There is fresh hope for thousands of paraplegics in New Zealand yearning that someday someone will give them a chance to walk again.
Now, thanks to a 71-year-old Waikato housewife, recruiting for New Zealand’s first clinical trial to treat people with spinal injuries is about to begin.
Noela Vallis from The Spinal Cord Society has been fundraising for over 30 years to get the first clinical trials underway.
Her husband Keith was paralysed in a jet boating accident and spent 20 years as a paraplegic. He died as a result from complications from his injuries.
“It was murder&it’s terrible…some doctors say it is worse that cancer…so that’s why I thought I would start and study this all around the world and see what I can find,” she told TV ONE’s Close Up.
Scott Rushbrook is one of more than 5,000 people in New Zealand who are paralysed. His life was turned upside down after a wakeboarding accident.
“The first couple of years it was real hard…just because you’re trying to adapt to everything,” he told Close Up.
Now the 25-year-old has just one aim in life.
“(It would be) definitely to walk again, if it was possible.
“Just to sit on the beach and run in to the waves would be pretty cool.”
It is people like Rushbrook, Vallis wants to help. She has no medical background but said she just felt it was time “something was done.”
“It’s the beginning of the end of being in these wheelchairs,” she says.
Clinical Research Director, Dr Jim Faed says the trials are a first small step, but it puts them on the road to developing effective treatments and interventions.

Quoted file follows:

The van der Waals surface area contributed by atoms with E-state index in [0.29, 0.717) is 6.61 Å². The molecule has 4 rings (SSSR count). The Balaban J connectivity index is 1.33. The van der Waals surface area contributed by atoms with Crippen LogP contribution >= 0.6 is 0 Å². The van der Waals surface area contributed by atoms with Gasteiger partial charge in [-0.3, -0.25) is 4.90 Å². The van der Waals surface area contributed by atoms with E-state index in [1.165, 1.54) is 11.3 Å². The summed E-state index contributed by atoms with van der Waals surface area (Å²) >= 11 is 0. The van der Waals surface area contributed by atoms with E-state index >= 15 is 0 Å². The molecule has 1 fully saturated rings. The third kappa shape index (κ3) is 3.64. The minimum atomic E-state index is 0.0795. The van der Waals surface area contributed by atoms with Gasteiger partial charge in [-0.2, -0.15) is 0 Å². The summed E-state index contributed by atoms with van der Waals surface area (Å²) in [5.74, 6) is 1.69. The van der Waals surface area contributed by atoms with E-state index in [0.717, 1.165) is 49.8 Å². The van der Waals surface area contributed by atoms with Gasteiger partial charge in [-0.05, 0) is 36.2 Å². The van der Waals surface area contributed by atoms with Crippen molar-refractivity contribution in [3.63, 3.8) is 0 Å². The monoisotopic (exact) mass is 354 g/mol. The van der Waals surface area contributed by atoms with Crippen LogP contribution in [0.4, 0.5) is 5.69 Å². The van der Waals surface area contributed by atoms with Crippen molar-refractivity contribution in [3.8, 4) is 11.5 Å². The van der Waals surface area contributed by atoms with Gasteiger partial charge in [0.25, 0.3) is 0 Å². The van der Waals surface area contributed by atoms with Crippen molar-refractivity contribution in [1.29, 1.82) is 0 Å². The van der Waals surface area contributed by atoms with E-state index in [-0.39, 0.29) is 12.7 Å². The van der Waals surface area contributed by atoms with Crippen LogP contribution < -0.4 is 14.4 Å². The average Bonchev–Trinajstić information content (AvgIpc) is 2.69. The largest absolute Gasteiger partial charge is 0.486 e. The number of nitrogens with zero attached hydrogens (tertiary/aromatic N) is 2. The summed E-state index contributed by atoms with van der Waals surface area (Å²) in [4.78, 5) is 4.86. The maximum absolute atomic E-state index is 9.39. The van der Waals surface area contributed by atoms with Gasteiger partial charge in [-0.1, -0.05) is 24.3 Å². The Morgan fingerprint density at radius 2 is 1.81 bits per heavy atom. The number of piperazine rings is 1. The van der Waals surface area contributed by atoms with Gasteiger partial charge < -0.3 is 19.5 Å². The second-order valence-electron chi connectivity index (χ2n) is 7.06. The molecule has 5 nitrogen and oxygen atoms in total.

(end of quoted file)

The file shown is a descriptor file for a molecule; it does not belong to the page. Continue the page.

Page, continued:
“We’ve been waiting a long time, five and a half years for this and now we can actually get in to the real activity of recruiting people to take part and getting the process underway,” says Faed.
Vallis and her clinical team are looking for 12 potential candidates.
The criteria for candidates is that they must be T5-T6 complete (have absolutely no feeling below the injury), have been paralysed between the past two to seven years, that they must be 18-35 years of age and be stable.
Six of the candidates will have stem cells from inside their nose injected into the site of their spinal injuries. The other 6 will get placebos.
“The spinal cord injury site has the scar cleaned out and some tissue from the roof of the nose is collected and placed in that site and then the wound is closed up, it’s not a technically difficult procedure” said Faed.
He said the roof of the nose contains cells that can help nerve cells to re-grow and function better.
The only other country in the world to try the technology is Portugal.
Screening will be carried out in Dunedin, and the surgery will take place in Christchurch later this year.
If you want to be part of the clinical trial, or you want to donate money to the Spinal Cord Society go to its website.